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President Biden Releases Fiscal Year 2023 Budget Request

On March 28, the President released his fiscal year (FY) 2023 budget request with mixed news for the agencies that support behavioral and brain science. This came very late due to significant delays in finalizing the FY22 budget, which passed March 11. The FY23 recommendations were largely based on FY21 enacted funding levels, creating some confusion. It is unclear how this will affect the appropriations process moving forward.

Members of Congress often downplay the importance of the President’s proposal, noting that they have the constitutional authority to determine the federal budget. Nonetheless, it can be used as justification for funding decisions, making some proposed cuts a worrying sign. FABBS works in coalition with the broad scientific advocacy community to assert the vital importance of growth in federal funding for scientific research, sending letters to Congress with budget recommendations. FABBS will continue to engage with the Administration and Congress to support our disciplines in the FY 2023 budget.

Institute of Education Sciences

President Biden requested $662.5 million for the Institute of Education Sciences (IES), a substantial funding cut. This illustrates the confusion caused by the delayed FY22 appropriations process; the Administration’s FY23 budget request used FY21 funding levels as a comparison, but IES ultimately received strong funding in FY22. Adding to the complication is a change in the way staffing is accounted for at the Institute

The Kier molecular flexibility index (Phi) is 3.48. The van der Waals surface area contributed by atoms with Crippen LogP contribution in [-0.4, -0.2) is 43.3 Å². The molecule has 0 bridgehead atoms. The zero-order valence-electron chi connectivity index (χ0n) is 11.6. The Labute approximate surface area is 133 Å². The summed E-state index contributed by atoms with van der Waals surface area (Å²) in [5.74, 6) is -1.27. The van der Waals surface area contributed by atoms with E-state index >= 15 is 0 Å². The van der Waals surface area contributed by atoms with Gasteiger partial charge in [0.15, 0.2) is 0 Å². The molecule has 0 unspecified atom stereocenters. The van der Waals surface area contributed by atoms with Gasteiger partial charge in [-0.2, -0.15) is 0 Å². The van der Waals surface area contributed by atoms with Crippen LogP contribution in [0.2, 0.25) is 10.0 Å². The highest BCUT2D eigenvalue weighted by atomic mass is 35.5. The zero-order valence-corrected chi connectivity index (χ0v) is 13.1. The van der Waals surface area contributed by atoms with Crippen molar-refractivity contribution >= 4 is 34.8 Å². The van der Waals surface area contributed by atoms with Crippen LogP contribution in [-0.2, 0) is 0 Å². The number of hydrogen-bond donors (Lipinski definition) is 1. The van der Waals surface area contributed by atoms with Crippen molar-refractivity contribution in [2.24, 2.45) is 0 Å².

Notwithstanding the process complications, there is real cause for concern. The President’s FY23 budget request for IES is lower than its FY22 request, despite both being based on FY21 numbers.

National Institutes of Health

President Biden requested $49 billion for the National Institutes of Health (NIH), which includes a proposed $5 billion for the Advanced Research Projects Agency for Health (ARPA-H). Again, this request is lower than the President’s FY22 request for the agency, despite using FY21 appropriations as the basis for both. Nonetheless, this would represent an increase over the $45 billion appropriated for NIH in FY22.

As with IES, the President’s proposal included cuts for individual Institutes at NIH. While this has caused concern in the advocacy community, Acting NIH Director Tabak clarified that “in instances in which spending levels in the President’s Budget for FY2023 are below the appropriations enacted for FY2022, the difference can be explained by the size of the later congressional increase, not the administration’s intent to reduce the funding of NIH ICs”

National Science Foundation

President Biden requested $10.5 billion for the National Science Foundation (NSF) in FY23, a $1.7 billion increase over FY22 and $300 million more than the President’s FY22 request. Unfortunately, NSF received a relatively modest funding increase in FY22 appropriations. This budget request reaffirms the President’s commitment to passing legislation that would authorize major funding increases at NSF as part of broader efforts to boost America’s global competitiveness. 

Department of Defense

President Biden requested just under $2.4 billion for basic research programs at the Department of Defense (DoD) in FY23. This represents a $400 million decrease over FY22 appropriations, but a slight increase over the FY22 budget request (which also called for cuts). This a worrying trend, but so far Congress has continued to support funding increases for DoD research despite the Administration’s calls for cuts.

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